Who owns my company's data? How should firmware and software be designed? And what do developers have to do to keep products secure for years to come? These and other questions relating to IT security were discussed by representatives from business and science at the Experts Meet Up on the topic of "Cybersecurity - Implementation, Data Protection and Legal Aspects". Prof. Günter Schäfer, Head of the Telematics/Computer Networks Group at the TU Ilmenau, Heiko Langenhan, Managing Director of Computer System Ilmenau GmbH, and Michael Rätze, Legal Coordinator at the Mittelstand-Digital Zentrum of the TU Chemnitz, provided important input.
Cyber security: Better awareness of security issues and investment urgently needed
Not only since incidents such as the cyberattack on the German Bundestag in 2015 or the universities paralyzed by attacks in recent years have security issues in the digital, networked space played an increasingly important role. The potential damage in the event of a cyber attack is immense, and the trend is rising as digitization progresses. Against this backdrop, scientists from TU Ilmenau met with entrepreneurs and regional stakeholders in May to discuss the topic of "Cybersecurity".
In a short keynote speech, Prof. Günter Schäfer spoke about complex network infrastructures, their security problems and the challenges that security experts are increasingly facing. From the field, he reported on affected universities, the sometimes devastating impact of cyberattacks on academic institutions, and the often inadequate security measures in place. Existing measures such as emergency plans usually only covered a minimum. In view of the further development of technologies and increasingly sophisticated attacks, he sees an urgent need for action here.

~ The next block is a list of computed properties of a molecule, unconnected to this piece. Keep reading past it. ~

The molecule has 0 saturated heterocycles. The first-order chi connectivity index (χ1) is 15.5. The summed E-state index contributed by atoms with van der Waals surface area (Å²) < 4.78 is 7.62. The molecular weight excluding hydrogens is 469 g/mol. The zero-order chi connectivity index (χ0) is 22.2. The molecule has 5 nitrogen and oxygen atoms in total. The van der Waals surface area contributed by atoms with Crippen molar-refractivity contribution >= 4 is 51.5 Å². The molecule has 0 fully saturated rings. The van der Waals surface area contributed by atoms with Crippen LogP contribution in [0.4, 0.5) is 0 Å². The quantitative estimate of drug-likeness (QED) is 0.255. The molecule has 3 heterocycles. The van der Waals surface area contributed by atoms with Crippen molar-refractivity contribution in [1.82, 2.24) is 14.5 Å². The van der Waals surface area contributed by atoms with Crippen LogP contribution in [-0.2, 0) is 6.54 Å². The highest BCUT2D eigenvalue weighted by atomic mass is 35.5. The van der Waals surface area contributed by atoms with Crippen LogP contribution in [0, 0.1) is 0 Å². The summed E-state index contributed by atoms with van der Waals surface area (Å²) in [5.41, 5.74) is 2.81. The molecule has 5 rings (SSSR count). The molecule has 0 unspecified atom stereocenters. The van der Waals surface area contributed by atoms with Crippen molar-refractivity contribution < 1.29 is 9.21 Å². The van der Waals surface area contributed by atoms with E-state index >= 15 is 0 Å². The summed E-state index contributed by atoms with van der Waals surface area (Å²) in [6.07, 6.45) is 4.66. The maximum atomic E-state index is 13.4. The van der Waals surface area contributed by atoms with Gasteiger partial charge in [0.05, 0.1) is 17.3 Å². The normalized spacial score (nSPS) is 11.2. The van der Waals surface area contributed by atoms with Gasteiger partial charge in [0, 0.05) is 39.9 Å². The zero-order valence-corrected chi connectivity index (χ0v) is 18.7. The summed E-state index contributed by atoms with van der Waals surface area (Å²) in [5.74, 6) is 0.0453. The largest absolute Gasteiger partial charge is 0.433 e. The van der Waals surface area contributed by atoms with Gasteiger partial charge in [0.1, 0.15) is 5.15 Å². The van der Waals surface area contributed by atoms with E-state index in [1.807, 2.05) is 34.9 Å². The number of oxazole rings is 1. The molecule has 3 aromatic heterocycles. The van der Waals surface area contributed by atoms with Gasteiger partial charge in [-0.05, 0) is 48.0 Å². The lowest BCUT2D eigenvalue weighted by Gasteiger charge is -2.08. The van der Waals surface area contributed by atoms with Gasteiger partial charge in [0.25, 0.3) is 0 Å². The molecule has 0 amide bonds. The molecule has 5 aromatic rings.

Heiko Langenhan reported on the situation in the SME sector. The initial situation is depressing according to Langenhan: The number of reported attacks is constantly increasing, but most small and medium-sized enterprises (SMEs) fundamentally lack financial and human resources for IT security. Worse still, there is often a lack of awareness of the problem, Langenhan said: IT security, which is often regarded merely as a cost item, is unfortunately often neglected - until something happens. Even then, investments in IT security are often only made to the absolute minimum required, Langenhan reported. Better awareness of security issues is urgently needed in business, as is better investment in their own security, he is convinced and pointed out that the federal ministries offer numerous consulting and support services that are used far too seldom.
Michael Rätze spoke from the perspective of a lawyer on questions of data protection, exploitation options and data ownership. He also addressed legal aspects that are often little or not at all known and are relevant to security issues.
Too little awareness of IT security issues
In the discussion, a consensus emerged relatively quickly that - with a few exceptions - there is still too little awareness of IT security issues across all sectors. Many companies see this primarily as a cost factor on which they are happy to make savings. This situation is exacerbated by the shortage of skilled workers, which is particularly noticeable in IT. The situation with regard to IT security is also precarious at universities. There was also agreement on the desire to raise awareness of IT security in general. Emergency plans or drills - comparable to a fire alarm, but currently virtually non-existent across the board - are also urgently needed for scenarios such as cyberattacks, since most employees in companies and universities do not know how to react in an emergency. A desirable first step would therefore be to create awareness for the topic through information events or internal training.
The next Experts Meet Up will be held on November 16, 2023, at 3 p.m. on the topic of "Rapid Prototyping." The venue will be announced later.